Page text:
Introduction: Easy Wooden Printer Stand (Universal Shelf)
It is funny, or irritating depending on your disposition, how one thing tends to lead to another. When I was building houses, we used to joke around about how a minor last minute color change could lead to fifty thousand dollars in change orders. In fact, I was once asked how to fix a kitchen cabinet with a very minor and easily repaired de-laminating veneer corner. Within a few hours, the couple had talked themselves into, and put down a deposit, on a thirty thousand dollar kitchen remodel.
That is how this project started. My old printer finally died. I should have been better prepared considering the screen had been blinking on and off form months, the chances for a paper jam were about one in six, and it seemed to have an ongoing auto-response to my computer telling it to print that is identical to my 8 year old’s auto-response to my wife telling her to take a bath. So, when I brought in the new printer, the power cord was on the opposite side which immediately initiated a return trip to the store for a new surge protector. It was then that I discovered that the new printer would not sit neatly on top of my safe because the feet were further out and hung off the side.
At this point, I refused to go shopping for a printer stand knowing I would never find one I really wanted anyway so I went into the shop and within 90 minutes built a very strong printer stand that fit exactly the way I wanted. The design can be used for a printer stand, a shelf on top of a desk, stacked on top of each other to form a type of bookcase or anything else you may come up with. The one I built is 19 ½” wide, 17” deep and 15 ½” tall, but, you can make it any size you want to suit your needs. However, suggest staying under 30” wide to minimize the chance of bowing. I built mine specifically to hold a wide format printer above my safe.
I started by cutting 1x2s down to the desired length. I needed 6 uprights, 4 side cross members, and 2 back cross members. I used 1x4s for the top because that is what I had lying around but you could use any width. Below is a calculation for cutting based on your desired finished dimensions.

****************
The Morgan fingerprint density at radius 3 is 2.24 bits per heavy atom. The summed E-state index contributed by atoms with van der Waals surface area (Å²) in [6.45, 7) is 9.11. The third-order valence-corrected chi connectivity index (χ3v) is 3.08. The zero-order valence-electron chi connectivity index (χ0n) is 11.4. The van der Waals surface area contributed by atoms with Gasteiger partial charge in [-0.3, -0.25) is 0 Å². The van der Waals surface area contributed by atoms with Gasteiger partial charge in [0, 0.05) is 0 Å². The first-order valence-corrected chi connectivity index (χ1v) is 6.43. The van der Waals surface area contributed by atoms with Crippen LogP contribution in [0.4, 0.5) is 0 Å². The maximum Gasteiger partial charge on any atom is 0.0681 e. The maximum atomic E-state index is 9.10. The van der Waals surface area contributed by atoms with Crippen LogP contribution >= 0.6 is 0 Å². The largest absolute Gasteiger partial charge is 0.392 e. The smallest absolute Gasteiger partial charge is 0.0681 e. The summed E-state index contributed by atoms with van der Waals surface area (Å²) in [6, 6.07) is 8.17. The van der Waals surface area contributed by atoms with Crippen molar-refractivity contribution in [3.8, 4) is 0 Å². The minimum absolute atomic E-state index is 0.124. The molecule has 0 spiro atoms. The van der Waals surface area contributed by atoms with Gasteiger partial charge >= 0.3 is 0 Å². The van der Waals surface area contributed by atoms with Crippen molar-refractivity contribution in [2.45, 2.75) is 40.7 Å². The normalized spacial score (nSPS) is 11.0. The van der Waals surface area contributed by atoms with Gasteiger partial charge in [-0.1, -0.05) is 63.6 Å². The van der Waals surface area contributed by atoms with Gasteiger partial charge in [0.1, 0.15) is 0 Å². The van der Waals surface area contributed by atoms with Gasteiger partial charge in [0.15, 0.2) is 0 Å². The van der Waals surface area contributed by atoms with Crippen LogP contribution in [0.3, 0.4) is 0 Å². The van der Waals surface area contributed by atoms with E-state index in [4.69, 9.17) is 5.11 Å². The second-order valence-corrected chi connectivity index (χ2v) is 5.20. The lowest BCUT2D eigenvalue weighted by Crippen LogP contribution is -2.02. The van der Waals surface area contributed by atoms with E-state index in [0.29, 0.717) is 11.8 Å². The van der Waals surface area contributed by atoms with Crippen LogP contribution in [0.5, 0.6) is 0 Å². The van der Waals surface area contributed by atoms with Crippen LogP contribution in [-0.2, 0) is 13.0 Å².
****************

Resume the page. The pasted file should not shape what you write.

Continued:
- · 6 pcs. Uprights - 1x2 = desired finished height minus ¾”
- · 4 pcs. Side cross members – 1x2 = desired depth minus 3”
- · 2 pcs Back cross members – 1x2 = desired width minus 4 ½”
- · Top = desired depth divided by width of boards. (one board may have to be ripped, substituted, or left with an overhang. Cut number of bards to desired finished width.
Once I had all my pieces cut, I glued together my top. Glue is the only connection I used for the top and I wanted to allow it the most time to dry. According to the bottle it needed a half hour before I could start working with it again (fig. 1)
While that was drying, I cut the dowel Holes in the sides of the uprights and the ends of the cross members with a simple doweling jig. (figs. 2, 3, & 4). You can use screws and glue for these joints, but I did not want to have to either see the screws or deal with plugs since some of these joints will be visible.
I now simply glue and clamp the frames together. I used ¼” x 1 ¼” dowels. Once glued I shoot through the back of the frame into each dowel on either side of the joint to lock it in. This will hold the joint securely long enough for the glue to dry while I continue to work on the structure. (fig. 5)
After sanding all of the frames and the top smooth using an orbital sander, I ran a bead of glue along the outer upright of the back frame assembly and clamped the back and side it into position. (fig. 6)
Then, after predrilling the holes (fig. 7), I secured the back to the side with some 1 ½” wood screws (fig. 8). The process is repeated for the other side. I could have used dowels here, however in my application, the back will not bee seen so I went for the speed of screws.
I attached the top in the same way by predrilling the holes (fig. 9) and securing it with a bead of glue and 2” wood screws. (fig. 10)
With a little light sanding to clean p the joints, the printer stand is now ready for your favorite finish or just leave it natural as I did. (fig. 11)
Rod Gunter is the Executive Director at Gunter Building Solutions and has over 20 years of experience in the homebuilding and cabinetry industries. Rod has been responsible for building over 200 homes above the $500,000 price point. Rod has trained large groups including all the major home centers on selling skills, construction techniques and sustainable natural wood products. Rod resides with his family in Holly Springs, North Carolina. Gunter Building Solutions owns WoodAirGrille.com, a leading producer of wood return air filter grilles and wood return air vents.